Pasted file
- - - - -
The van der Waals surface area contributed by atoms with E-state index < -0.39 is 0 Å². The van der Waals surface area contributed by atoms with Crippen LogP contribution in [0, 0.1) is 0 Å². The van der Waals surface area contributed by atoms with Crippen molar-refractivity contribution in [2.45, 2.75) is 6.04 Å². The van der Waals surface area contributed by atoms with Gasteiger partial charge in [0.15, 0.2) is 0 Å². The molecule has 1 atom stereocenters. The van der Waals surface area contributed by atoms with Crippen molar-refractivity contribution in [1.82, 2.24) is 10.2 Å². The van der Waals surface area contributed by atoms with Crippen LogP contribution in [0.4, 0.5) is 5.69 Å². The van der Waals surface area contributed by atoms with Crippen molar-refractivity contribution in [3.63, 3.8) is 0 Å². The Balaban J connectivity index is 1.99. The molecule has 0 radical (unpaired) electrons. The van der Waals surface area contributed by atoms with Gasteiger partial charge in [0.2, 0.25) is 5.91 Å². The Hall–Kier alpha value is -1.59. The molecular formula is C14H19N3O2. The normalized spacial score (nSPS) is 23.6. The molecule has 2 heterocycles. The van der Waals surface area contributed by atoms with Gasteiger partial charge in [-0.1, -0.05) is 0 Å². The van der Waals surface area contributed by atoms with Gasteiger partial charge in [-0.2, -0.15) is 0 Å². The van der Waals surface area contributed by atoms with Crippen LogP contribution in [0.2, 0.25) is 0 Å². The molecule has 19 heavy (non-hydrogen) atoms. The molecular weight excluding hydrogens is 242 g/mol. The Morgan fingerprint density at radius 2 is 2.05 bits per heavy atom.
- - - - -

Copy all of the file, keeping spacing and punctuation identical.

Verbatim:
The van der Waals surface area contributed by atoms with E-state index < -0.39 is 0 Å². The van der Waals surface area contributed by atoms with Crippen LogP contribution in [0, 0.1) is 0 Å². The van der Waals surface area contributed by atoms with Crippen molar-refractivity contribution in [2.45, 2.75) is 6.04 Å². The van der Waals surface area contributed by atoms with Gasteiger partial charge in [0.15, 0.2) is 0 Å². The molecule has 1 atom stereocenters. The van der Waals surface area contributed by atoms with Crippen molar-refractivity contribution in [1.82, 2.24) is 10.2 Å². The van der Waals surface area contributed by atoms with Crippen LogP contribution in [0.4, 0.5) is 5.69 Å². The van der Waals surface area contributed by atoms with Crippen molar-refractivity contribution in [3.63, 3.8) is 0 Å². The Balaban J connectivity index is 1.99. The molecule has 0 radical (unpaired) electrons. The van der Waals surface area contributed by atoms with Gasteiger partial charge in [0.2, 0.25) is 5.91 Å². The Hall–Kier alpha value is -1.59. The molecular formula is C14H19N3O2. The normalized spacial score (nSPS) is 23.6. The molecule has 2 heterocycles. The van der Waals surface area contributed by atoms with Gasteiger partial charge in [-0.1, -0.05) is 0 Å². The van der Waals surface area contributed by atoms with Gasteiger partial charge in [-0.2, -0.15) is 0 Å². The van der Waals surface area contributed by atoms with Crippen LogP contribution in [0.2, 0.25) is 0 Å². The molecule has 19 heavy (non-hydrogen) atoms. The molecular weight excluding hydrogens is 242 g/mol. The Morgan fingerprint density at radius 2 is 2.05 bits per heavy atom.